Meet Captain Juliana M. Strieter: The Pioneering Naval Engineer Breaking Barriers in the US Navy
Captain Juliana M. Strieter, executive officer, Naval Facilities Engineering Systems Command (NAVFAC) Washington, is a true inspiration, breaking barriers and serving with distinction in the United States Navy. She hails from Lake Linden, Michigan, and enlisted in the Navy in December 1995. During her time at the Nuclear Field Electronic Technician A-School, she completed her degree and graduated from Michigan Technological University in 1996 with a Bachelor of Science in Civil Engineering.
Captain Strieter was selected for Officer Candidate School (OCS) in the Civil Engineer Corps Community, where she was commissioned as an Ensign in July 2000. Her dedication and passion for serving her country are evident from her long list of commendations and achievements. In May 2009, she received a Master of Engineering (M.Eng.) in Project Management from Maryland Applied Graduate Engineering in the A. James Clark School of Engineering at the University of Maryland, which helped further her career in the US Navy.
On September 1, 2022, Captain Strieter was promoted to the rank of captain at a ceremony held at the Lincoln Memorial in Washington D.C. She is assigned to Naval Facilities Engineering Systems Command, Washington where she serves as the Executive Officer.
When Captain Strieter joined the US Navy in 1995, there were not many women within the Nuclear Field. “I think we only had about a dozen (or so) women in the Reactor Department on the USS Eisenhower,” she says. “The Civil Engineer Corps, similar to the Engineering Community, is predominately male. Females make up 14% of our Corps. So many times, I was the only female on the team/meeting.”
Due to her height, 6’1”, she believes her presence alone helped her stand out even while serving as a woman in a male-dominated field. She also attributed her focus on relationship-building as a factor that strengthened her work connections and personal growth. “Our division worked well as a team, so it didn’t matter what gender you were as long as you did your job to the best of your ability,” she says.
“The Civil Engineer Corps, similar to the Engineering Community, is predominately male. Females make up 14% of our Corps. So many times, I was the only female on the team/meeting.”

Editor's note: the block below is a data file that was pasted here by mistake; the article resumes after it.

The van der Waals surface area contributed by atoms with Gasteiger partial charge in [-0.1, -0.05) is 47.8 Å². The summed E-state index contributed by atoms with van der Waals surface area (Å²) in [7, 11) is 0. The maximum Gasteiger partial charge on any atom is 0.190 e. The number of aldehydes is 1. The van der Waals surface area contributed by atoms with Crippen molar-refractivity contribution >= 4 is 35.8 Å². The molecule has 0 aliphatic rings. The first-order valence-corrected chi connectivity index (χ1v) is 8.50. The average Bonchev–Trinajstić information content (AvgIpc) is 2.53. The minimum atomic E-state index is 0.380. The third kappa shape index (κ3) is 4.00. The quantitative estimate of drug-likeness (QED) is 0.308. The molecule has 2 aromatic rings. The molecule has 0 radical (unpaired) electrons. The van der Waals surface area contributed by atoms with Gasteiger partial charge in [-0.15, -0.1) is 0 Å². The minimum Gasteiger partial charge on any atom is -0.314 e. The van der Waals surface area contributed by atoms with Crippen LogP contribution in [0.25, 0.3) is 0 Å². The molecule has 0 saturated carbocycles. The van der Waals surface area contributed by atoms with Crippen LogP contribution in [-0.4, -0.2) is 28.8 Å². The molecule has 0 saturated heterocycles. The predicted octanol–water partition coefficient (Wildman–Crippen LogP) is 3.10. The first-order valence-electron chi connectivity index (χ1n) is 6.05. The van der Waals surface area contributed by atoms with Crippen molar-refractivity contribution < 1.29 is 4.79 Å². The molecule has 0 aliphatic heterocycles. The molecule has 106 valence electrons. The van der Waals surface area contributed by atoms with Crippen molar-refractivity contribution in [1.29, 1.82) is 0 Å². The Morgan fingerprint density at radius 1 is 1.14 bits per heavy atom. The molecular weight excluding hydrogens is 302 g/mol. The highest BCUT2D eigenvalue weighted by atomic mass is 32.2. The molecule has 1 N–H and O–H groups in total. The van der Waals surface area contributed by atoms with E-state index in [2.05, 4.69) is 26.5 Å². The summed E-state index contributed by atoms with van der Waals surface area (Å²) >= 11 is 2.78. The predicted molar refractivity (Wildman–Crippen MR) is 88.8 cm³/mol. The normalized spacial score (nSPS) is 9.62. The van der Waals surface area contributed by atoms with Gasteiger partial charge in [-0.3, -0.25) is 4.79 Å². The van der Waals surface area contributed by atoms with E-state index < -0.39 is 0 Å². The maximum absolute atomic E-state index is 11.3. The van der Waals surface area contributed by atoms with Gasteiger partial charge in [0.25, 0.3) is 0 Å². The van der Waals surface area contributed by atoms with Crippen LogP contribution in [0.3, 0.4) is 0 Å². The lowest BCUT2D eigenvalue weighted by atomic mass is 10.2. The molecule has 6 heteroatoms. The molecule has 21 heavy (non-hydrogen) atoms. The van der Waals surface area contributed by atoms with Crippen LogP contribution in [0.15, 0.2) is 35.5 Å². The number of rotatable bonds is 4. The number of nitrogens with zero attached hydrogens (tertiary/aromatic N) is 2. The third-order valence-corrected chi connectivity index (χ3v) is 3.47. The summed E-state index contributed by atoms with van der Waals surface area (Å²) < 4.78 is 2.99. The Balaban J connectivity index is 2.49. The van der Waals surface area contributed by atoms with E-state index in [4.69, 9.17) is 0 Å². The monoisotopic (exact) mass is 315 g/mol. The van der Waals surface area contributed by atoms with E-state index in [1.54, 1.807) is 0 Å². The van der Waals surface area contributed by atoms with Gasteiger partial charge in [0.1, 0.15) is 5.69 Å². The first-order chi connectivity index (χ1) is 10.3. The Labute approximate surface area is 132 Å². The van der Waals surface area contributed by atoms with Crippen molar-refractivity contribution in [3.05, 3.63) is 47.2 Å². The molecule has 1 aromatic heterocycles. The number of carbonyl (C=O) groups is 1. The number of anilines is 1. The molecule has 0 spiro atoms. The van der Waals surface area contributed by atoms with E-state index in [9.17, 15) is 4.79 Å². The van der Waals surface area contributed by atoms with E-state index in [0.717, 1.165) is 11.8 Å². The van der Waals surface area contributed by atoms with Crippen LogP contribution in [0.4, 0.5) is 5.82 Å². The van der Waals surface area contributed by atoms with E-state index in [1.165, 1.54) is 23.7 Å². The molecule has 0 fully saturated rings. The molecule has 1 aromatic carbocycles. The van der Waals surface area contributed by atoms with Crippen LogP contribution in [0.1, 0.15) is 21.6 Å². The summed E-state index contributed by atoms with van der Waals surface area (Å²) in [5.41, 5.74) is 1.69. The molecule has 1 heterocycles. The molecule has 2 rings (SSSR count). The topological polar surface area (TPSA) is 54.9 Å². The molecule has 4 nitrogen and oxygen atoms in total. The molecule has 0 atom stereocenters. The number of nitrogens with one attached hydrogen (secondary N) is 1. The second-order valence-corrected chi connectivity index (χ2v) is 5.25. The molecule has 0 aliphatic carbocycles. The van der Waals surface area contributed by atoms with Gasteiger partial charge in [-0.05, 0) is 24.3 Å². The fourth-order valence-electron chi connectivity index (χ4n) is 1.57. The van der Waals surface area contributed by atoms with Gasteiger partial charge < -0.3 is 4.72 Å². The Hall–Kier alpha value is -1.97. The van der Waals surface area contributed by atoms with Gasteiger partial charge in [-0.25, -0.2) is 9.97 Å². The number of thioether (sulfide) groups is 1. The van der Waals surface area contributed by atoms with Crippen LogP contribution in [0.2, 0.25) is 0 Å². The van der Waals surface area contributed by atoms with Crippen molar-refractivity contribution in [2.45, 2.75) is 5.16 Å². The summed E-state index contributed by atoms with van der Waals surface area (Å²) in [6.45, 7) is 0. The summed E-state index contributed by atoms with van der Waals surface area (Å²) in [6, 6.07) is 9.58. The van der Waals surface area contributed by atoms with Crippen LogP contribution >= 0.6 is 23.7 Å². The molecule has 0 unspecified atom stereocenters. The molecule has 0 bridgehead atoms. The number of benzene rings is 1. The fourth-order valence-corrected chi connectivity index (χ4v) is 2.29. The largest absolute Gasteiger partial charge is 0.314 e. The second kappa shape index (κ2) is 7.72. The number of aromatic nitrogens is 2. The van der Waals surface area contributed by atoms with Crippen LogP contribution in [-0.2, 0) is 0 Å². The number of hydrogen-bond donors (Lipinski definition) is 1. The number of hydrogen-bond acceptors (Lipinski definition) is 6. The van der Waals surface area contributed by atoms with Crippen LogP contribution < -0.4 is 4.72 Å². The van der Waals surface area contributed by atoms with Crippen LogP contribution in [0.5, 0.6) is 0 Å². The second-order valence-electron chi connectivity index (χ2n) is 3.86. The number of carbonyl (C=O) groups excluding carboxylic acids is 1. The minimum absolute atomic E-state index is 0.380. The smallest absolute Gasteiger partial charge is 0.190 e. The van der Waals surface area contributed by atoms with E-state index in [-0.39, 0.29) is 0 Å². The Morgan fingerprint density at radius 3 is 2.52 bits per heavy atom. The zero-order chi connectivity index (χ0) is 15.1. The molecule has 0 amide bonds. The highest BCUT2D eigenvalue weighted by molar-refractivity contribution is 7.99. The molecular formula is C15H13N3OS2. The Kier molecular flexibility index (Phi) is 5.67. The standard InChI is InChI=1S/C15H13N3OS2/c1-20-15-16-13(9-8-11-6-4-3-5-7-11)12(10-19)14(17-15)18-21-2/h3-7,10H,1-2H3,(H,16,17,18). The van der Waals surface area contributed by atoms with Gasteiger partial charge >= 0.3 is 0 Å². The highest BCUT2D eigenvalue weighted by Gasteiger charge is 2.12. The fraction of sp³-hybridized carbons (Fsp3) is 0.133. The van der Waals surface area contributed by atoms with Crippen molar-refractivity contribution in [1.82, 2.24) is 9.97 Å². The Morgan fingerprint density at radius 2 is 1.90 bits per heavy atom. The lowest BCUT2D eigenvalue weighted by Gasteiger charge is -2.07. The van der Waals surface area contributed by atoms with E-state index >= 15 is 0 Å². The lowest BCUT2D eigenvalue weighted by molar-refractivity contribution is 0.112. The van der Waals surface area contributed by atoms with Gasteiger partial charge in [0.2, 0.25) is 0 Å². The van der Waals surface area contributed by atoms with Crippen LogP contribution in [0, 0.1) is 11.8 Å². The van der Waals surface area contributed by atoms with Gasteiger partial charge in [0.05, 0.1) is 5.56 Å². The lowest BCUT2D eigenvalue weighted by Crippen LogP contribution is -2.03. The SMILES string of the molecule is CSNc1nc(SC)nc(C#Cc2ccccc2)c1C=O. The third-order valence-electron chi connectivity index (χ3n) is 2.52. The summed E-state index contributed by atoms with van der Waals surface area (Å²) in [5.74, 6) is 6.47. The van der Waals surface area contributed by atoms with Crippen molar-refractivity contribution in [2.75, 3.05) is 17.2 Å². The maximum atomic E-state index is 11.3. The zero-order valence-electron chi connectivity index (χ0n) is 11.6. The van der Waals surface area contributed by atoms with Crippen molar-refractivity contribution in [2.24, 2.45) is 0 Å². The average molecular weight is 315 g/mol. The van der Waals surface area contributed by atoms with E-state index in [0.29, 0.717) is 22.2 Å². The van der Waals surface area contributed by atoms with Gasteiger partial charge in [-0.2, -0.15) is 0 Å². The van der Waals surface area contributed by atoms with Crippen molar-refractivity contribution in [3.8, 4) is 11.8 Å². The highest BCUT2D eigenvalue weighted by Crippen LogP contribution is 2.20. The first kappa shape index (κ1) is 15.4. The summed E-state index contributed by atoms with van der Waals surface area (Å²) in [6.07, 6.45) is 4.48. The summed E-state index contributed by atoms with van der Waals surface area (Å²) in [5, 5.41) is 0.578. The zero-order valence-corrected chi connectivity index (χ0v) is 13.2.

Despite facing unique challenges as a female service member in a predominantly male field, Captain Strieter has never let these obstacles hold her back. Instead, she has approached every challenge as an opportunity to grow and to push herself to new heights of achievement. Her motto, "Why not?" has served her well throughout her career, inspiring her to pursue new challenges and to push the boundaries of what is possible.
After a successful tour as a Construction Manager at Norfolk Naval Station in the mid-2000’s, Captain Strieter was inspired to pursue a masters degree in project management. “When researching master degree programs at Maryland, this program was the right fit for me; I knew this degree would help my career in the US Navy,” she says. “I liked the focus on working professionals.”
Captain Stieter’s M.Eng. in project management from Maryland Applied Graduate Engineering has equipped her with the practical skills needed to manage projects and teams, “being able to relate everyone’s actions to the final product and the future mission support to the Navy,” she says.
Captain Strieter continues to grow through her work in the Navy by seeking out new challenges and embracing the continuous change that goes hand-in-hand with her work. “I had a chance to live overseas in two very different countries– Romania and Bahrain–had a chance to work within a different section of the government–State Department. Overall, I have loved my career and the ability to defend my country. It’s ‘not what the country can do for you, but what you can do for the country.’”
Among her many accomplishments, Captain Strieter has been awarded two Meritorious Service Medals, seven Navy Commendation Medals, a Navy and Marine Corps Achievement Medal, and a Good Conduct Medal, among other honors. She led 117 Seabees, 70 of them taking her to 40 different countries. She is also a qualified Seabee Combat Warfare Officer, a Professional Engineer in the Commonwealth of Virginia, and a member of the Acquisition Professional Community.
Beyond her professional life, Captain Strieter enjoys spending time with her wife and three cats. She loves everything outdoors, from cycling, running, and camping to photography. Looking forward, she hopes to get stationed overseas for her next tour and retire in about 3-5 years. Her personal goals are to travel and see more of the world.
Published February 28, 2023